This sentence drives me crazy, and I have heard it from many researchers – Africans and non-Africans alike. I recognise and acknowledge many of the challenges related to compiling, accessing, and storing (digitally and manuscripts) data in many African countries. These challenges must be addressed so that we do not lose valuable contribution to world’s history, mathematics, economics, etc. The challenges must be addressed so that knowledge seating at the periphery could also become mainstream.
During my doctoral research, I have conducted some work in the national archives of the country and found “treasures” that debunk the overly repeated notion, “there is no data in Africa”. These findings further question the validity of the transactional nature of some fieldwork, especially in non-western contexts. How can you find data (in any form) when some fieldwork lasts at times lasts one or two weeks? There is a wealth of data, often unexplored or seating at the periphery of conventional sources of knowledge. Some of the most reliable sources of information are the libraries within old traditional palaces where the works of the likes of Nana Asmau laid “dormant” to the rest of the world until uncovered by contemporary scholars.
The sad truth is that when repeated, this notion about the unavailability of data becomes a self-fulfilling prophecy, which impacts what we think we know and how we engage with certain places. This impacts even the very nature of what we teach and learn. If enough researchers repeat “there is no data in Niger”, for instance, then surely, it becomes acceptable when certain extrapolations are made… even if untrue.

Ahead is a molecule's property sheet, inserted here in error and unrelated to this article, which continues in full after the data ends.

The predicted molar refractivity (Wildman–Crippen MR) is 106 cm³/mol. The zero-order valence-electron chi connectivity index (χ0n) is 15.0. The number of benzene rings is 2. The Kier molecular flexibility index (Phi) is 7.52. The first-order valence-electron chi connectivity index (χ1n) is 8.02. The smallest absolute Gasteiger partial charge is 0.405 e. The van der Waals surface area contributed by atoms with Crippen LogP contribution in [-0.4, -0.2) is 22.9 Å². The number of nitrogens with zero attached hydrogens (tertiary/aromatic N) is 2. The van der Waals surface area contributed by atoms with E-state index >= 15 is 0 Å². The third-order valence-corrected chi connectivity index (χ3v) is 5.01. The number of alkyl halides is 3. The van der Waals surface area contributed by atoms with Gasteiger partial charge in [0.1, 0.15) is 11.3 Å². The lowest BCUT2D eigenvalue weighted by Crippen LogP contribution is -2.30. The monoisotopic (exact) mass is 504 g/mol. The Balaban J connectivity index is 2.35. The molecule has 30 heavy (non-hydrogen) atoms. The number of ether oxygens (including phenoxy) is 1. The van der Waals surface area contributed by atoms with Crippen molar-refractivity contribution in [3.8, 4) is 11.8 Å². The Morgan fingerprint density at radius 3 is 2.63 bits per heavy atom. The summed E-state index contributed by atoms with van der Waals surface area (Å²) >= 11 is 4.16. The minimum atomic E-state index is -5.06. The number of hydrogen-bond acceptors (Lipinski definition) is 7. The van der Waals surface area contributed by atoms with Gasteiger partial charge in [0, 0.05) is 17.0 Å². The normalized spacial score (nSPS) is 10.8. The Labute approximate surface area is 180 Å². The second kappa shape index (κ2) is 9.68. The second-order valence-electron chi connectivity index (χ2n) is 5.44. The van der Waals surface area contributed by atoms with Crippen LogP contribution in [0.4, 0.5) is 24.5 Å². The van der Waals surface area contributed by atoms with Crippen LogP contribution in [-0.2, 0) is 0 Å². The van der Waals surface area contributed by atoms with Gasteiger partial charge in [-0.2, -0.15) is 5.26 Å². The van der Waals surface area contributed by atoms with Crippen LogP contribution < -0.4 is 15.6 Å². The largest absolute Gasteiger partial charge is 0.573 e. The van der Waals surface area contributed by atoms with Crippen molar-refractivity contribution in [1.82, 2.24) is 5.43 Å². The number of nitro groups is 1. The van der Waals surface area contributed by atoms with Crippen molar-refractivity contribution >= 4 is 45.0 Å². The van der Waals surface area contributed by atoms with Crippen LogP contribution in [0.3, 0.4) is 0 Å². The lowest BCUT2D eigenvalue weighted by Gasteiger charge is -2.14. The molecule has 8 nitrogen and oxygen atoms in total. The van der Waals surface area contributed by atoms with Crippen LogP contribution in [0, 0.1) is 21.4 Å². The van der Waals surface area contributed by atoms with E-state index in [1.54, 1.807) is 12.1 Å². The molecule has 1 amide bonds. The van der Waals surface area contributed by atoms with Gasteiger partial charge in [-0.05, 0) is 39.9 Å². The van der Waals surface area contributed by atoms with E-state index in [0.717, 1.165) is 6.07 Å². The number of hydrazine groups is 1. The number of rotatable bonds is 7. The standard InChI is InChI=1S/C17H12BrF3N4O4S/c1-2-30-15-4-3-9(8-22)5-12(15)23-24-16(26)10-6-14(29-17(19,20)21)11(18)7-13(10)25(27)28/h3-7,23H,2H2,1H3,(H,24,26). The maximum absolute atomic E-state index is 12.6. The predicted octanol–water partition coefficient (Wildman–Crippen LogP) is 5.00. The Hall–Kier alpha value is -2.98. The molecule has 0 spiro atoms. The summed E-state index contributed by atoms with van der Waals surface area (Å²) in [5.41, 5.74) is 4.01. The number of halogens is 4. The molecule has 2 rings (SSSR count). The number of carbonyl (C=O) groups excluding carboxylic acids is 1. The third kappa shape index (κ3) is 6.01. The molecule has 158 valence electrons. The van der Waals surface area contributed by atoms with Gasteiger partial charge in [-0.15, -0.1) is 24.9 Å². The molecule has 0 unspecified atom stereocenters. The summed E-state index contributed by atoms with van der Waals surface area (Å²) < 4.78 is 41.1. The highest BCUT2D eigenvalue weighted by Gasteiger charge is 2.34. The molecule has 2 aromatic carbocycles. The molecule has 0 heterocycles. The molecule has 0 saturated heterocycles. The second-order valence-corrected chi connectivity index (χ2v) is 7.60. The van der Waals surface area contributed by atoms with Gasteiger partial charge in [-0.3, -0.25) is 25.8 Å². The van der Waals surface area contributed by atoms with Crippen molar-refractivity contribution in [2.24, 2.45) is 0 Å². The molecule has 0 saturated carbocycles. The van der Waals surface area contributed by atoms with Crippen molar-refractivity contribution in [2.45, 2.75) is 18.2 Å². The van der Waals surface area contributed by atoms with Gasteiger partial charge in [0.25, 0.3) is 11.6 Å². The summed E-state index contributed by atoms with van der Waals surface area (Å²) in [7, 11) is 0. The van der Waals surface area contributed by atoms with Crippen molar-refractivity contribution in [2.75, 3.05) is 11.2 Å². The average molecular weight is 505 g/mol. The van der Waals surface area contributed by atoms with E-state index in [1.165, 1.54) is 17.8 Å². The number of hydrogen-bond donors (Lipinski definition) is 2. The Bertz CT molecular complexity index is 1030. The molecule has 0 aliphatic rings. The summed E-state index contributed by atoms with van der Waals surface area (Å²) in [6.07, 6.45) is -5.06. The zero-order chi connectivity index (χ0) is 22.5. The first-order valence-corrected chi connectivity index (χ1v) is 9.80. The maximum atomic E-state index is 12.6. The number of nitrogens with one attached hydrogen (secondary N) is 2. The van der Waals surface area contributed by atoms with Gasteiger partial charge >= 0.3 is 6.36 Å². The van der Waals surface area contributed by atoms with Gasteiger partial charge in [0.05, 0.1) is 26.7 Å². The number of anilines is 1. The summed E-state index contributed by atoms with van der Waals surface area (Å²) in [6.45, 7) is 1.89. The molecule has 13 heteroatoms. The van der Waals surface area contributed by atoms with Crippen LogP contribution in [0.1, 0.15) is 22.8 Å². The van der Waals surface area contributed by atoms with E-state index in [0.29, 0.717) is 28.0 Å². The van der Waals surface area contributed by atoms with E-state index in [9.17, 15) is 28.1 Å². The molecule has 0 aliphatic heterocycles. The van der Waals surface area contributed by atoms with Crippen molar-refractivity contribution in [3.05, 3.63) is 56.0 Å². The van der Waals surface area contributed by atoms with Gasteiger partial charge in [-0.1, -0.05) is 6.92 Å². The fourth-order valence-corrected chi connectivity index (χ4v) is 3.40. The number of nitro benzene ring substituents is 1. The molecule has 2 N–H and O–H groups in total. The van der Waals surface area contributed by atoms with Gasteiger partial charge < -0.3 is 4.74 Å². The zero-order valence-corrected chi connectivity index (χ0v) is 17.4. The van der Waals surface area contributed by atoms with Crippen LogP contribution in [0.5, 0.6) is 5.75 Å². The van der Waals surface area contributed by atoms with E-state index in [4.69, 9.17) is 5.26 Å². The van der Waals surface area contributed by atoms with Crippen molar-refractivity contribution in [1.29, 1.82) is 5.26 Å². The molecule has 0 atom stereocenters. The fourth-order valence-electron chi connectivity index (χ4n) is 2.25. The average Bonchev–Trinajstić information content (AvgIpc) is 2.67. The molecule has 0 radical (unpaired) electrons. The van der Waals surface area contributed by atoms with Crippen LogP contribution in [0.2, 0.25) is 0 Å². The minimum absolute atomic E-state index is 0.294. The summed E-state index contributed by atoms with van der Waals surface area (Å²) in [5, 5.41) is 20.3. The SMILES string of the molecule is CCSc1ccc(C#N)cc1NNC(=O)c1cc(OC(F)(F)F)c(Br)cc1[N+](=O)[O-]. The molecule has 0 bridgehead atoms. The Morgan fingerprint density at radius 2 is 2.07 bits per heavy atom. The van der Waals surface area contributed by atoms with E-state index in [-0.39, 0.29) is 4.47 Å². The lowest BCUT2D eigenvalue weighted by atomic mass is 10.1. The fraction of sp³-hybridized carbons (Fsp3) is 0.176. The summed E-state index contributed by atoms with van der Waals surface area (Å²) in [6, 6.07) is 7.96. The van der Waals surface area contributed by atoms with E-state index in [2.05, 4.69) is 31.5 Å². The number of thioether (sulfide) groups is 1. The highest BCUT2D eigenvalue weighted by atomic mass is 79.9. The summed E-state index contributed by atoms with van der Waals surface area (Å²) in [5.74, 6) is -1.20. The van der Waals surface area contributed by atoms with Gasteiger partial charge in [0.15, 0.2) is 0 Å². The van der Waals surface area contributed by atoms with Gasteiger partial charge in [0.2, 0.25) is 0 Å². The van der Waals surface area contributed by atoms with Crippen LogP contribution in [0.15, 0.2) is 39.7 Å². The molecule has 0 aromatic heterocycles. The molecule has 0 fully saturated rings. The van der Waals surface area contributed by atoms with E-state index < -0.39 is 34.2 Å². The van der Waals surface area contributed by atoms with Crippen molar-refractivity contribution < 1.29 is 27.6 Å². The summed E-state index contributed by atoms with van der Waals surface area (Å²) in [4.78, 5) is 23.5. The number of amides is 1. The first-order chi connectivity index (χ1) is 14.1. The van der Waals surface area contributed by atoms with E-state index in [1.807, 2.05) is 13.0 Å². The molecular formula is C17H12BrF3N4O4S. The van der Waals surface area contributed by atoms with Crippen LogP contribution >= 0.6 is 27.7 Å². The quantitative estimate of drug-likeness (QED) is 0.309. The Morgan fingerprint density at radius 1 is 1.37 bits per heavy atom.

Researchers need to stop being lazy and stop perpetuating single narratives about research in Africa based on their inability to search deeply, patiently, and differently. Furthermore, this is one reason why we need people with personal stakes to also research these issues because they would (hopefully) do it with their whole heart, settling for nothing but the very best, searching until they find (or at least try really hard), being patient with the challenges however long it takes…
To all researchers, especially venturing in a context that is not your own, before you utter the infamous “there is no data in [cite any African country]“, ask yourself some critical questions: Have I looked long enough? Have I looked in the right places? Did I ask the right people? Have I asked local researchers? Have I looked outside of what is usually considered a “source”? Am I doing justice to this community that has existed for centuries when I dismiss their forms of creating knowledge by saying ‘there is no data’? In what language(s) did I look for that data?